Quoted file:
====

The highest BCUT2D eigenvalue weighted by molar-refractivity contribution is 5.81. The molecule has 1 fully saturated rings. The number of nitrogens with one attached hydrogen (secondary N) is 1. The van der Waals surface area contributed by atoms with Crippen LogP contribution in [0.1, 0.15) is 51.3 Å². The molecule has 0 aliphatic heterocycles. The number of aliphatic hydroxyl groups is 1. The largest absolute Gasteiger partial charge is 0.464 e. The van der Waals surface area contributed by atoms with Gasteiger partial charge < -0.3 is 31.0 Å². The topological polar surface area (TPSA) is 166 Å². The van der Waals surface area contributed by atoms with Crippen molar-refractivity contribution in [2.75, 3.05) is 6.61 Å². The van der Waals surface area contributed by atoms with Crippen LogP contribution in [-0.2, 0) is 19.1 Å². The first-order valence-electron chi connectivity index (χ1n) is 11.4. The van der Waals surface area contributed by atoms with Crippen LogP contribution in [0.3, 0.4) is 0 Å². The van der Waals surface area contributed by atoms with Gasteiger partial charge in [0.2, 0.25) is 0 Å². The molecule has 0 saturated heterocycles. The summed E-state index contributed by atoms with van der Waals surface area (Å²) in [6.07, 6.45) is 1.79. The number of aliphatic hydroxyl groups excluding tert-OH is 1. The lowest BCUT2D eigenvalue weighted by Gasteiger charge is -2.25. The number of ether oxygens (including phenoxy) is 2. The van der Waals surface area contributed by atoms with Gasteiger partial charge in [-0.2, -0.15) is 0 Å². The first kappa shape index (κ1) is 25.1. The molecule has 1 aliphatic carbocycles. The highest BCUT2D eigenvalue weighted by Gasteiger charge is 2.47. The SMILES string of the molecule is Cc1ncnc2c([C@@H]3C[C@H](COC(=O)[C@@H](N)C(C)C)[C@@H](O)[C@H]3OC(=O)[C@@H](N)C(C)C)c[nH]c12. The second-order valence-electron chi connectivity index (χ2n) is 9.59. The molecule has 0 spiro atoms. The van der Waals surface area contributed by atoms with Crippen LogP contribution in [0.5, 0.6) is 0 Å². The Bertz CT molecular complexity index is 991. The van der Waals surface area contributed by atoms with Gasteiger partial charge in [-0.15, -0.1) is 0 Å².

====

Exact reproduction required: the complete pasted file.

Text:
The highest BCUT2D eigenvalue weighted by molar-refractivity contribution is 5.81. The molecule has 1 fully saturated rings. The number of nitrogens with one attached hydrogen (secondary N) is 1. The van der Waals surface area contributed by atoms with Crippen LogP contribution in [0.1, 0.15) is 51.3 Å². The molecule has 0 aliphatic heterocycles. The number of aliphatic hydroxyl groups is 1. The largest absolute Gasteiger partial charge is 0.464 e. The van der Waals surface area contributed by atoms with Gasteiger partial charge < -0.3 is 31.0 Å². The topological polar surface area (TPSA) is 166 Å². The van der Waals surface area contributed by atoms with Crippen molar-refractivity contribution in [2.75, 3.05) is 6.61 Å². The van der Waals surface area contributed by atoms with Crippen LogP contribution in [-0.2, 0) is 19.1 Å². The first-order valence-electron chi connectivity index (χ1n) is 11.4. The van der Waals surface area contributed by atoms with Crippen LogP contribution in [0.3, 0.4) is 0 Å². The van der Waals surface area contributed by atoms with Gasteiger partial charge in [0.2, 0.25) is 0 Å². The molecule has 0 saturated heterocycles. The summed E-state index contributed by atoms with van der Waals surface area (Å²) in [6.07, 6.45) is 1.79. The number of aliphatic hydroxyl groups excluding tert-OH is 1. The lowest BCUT2D eigenvalue weighted by Gasteiger charge is -2.25. The number of ether oxygens (including phenoxy) is 2. The van der Waals surface area contributed by atoms with Gasteiger partial charge in [-0.2, -0.15) is 0 Å². The first kappa shape index (κ1) is 25.1. The molecule has 1 aliphatic carbocycles. The highest BCUT2D eigenvalue weighted by Gasteiger charge is 2.47. The SMILES string of the molecule is Cc1ncnc2c([C@@H]3C[C@H](COC(=O)[C@@H](N)C(C)C)[C@@H](O)[C@H]3OC(=O)[C@@H](N)C(C)C)c[nH]c12. The second-order valence-electron chi connectivity index (χ2n) is 9.59. The molecule has 0 spiro atoms. The van der Waals surface area contributed by atoms with Crippen LogP contribution in [0.5, 0.6) is 0 Å². The Bertz CT molecular complexity index is 991. The van der Waals surface area contributed by atoms with Gasteiger partial charge in [-0.15, -0.1) is 0 Å².